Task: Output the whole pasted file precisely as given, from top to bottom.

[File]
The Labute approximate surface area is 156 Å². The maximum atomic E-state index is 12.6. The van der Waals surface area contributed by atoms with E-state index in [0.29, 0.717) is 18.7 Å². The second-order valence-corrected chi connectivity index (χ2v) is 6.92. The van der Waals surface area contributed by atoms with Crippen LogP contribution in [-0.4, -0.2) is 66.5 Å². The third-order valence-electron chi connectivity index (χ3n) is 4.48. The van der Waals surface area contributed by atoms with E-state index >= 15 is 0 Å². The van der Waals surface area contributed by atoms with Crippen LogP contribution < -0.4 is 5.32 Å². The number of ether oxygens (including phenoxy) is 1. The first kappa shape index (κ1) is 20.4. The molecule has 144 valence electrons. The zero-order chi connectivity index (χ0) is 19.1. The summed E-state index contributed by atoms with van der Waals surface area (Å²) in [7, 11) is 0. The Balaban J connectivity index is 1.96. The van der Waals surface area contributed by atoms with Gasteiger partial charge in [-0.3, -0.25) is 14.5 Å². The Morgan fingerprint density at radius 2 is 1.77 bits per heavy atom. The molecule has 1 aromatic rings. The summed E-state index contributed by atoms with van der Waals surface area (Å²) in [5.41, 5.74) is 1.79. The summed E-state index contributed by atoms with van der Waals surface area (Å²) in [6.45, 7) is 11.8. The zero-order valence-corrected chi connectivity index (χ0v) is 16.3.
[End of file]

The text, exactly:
The Labute approximate surface area is 156 Å². The maximum atomic E-state index is 12.6. The van der Waals surface area contributed by atoms with E-state index in [0.29, 0.717) is 18.7 Å². The second-order valence-corrected chi connectivity index (χ2v) is 6.92. The van der Waals surface area contributed by atoms with Crippen LogP contribution in [-0.4, -0.2) is 66.5 Å². The third-order valence-electron chi connectivity index (χ3n) is 4.48. The van der Waals surface area contributed by atoms with E-state index >= 15 is 0 Å². The van der Waals surface area contributed by atoms with Crippen LogP contribution < -0.4 is 5.32 Å². The number of ether oxygens (including phenoxy) is 1. The first kappa shape index (κ1) is 20.4. The molecule has 144 valence electrons. The zero-order chi connectivity index (χ0) is 19.1. The summed E-state index contributed by atoms with van der Waals surface area (Å²) in [7, 11) is 0. The Balaban J connectivity index is 1.96. The van der Waals surface area contributed by atoms with Gasteiger partial charge in [-0.3, -0.25) is 14.5 Å². The Morgan fingerprint density at radius 2 is 1.77 bits per heavy atom. The molecule has 1 aromatic rings. The summed E-state index contributed by atoms with van der Waals surface area (Å²) in [5.41, 5.74) is 1.79. The summed E-state index contributed by atoms with van der Waals surface area (Å²) in [6.45, 7) is 11.8. The zero-order valence-corrected chi connectivity index (χ0v) is 16.3.